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WASHINGTON, D.C. — With President Obama pushing for tax incentives to stimulate green building, insurance broker and risk management consulting firm Ames & Gough issued an information alert to help these firms understand and navigate the various risks associated with green building projects.

The Ames & Gough alert, “Understanding the Risks of Going Green,” provides a brief overview of the green building landscape and examines emerging risks through some of the more significant recent litigation related to these projects. Ames & Gough also reviews several instructive claims examples and some key insurance considerations associated with green design and construction.

“There’s no question green building represents a significant opportunity for design firms across the U.S.,” said Dan Knise, president and CEO of Ames & Gough and author of the alert. “As they become engaged in these projects, design firms need to do so with their eyes open. For starters, they need to pay close attention as to how contract language might affect their potential exposure.”

Knise noted that design firms should examine carefully language defining “scope of services,” “standard of care,” and “consequential damages.”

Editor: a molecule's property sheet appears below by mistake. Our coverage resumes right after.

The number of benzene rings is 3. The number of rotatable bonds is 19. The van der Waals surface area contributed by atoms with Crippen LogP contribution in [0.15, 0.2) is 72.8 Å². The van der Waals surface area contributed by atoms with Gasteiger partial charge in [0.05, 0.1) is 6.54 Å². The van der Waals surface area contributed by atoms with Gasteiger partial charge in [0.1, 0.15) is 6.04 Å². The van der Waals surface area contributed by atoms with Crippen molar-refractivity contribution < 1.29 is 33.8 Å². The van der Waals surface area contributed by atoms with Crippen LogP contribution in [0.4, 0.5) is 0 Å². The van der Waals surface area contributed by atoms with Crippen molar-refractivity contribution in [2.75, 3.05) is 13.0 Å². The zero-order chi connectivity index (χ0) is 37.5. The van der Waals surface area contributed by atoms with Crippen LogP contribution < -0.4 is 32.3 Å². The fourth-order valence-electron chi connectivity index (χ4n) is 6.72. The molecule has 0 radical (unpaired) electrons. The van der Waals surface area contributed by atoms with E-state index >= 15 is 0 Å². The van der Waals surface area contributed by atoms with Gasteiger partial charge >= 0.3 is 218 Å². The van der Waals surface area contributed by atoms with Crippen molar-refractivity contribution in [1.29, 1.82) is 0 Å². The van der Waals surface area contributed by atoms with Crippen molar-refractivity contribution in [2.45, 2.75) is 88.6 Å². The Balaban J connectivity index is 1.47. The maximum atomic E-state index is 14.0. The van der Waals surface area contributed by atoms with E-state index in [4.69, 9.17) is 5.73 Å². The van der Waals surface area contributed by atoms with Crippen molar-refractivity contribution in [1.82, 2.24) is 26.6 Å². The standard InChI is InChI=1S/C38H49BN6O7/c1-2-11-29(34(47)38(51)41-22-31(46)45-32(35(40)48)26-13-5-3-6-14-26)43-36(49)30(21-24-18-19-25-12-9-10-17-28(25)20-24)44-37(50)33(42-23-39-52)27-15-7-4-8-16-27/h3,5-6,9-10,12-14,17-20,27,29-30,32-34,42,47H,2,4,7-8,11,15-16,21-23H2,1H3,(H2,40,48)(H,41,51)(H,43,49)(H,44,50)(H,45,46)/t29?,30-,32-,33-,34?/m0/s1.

With respect to scope of services, the American Institute of Architects (AIA) has established a number of requirements for architects related to certification under the U.S. Green Building Council’s Leadership in Energy and Environmental Design (LEED) program. These include incorporating green design alternatives and feasibility assessments in their project evaluation and development, as well as steps for architects to document LEED certification and the establishment of related performance requirements.

As to standard of care, the Ames & Gough alert states: “… the standard of care is evolving and requires architects and engineers to … formally evaluate sustainability issues and potentially go much further in promulgating an environmentally sensitive design.”

With respect to warranties and guarantees, Ames & Gough advises design firms to avoid contractual wording that stipulates attaining certain levels of LEED certification, guarantees of specific percentages of energy reduction, among other definitive outcomes, as they are “affected by owner and contractor decisions” or otherwise “beyond a design professional’s control.”

The Ames & Gough information alert also reviews recent litigation and claims scenarios related to green building, identifies additional emerging exposures, and discusses related insurance issues. It also provides a list of resources for green building specifications. To obtain a free copy of the Ames & Gough report, e-mail info@amesgough.com.

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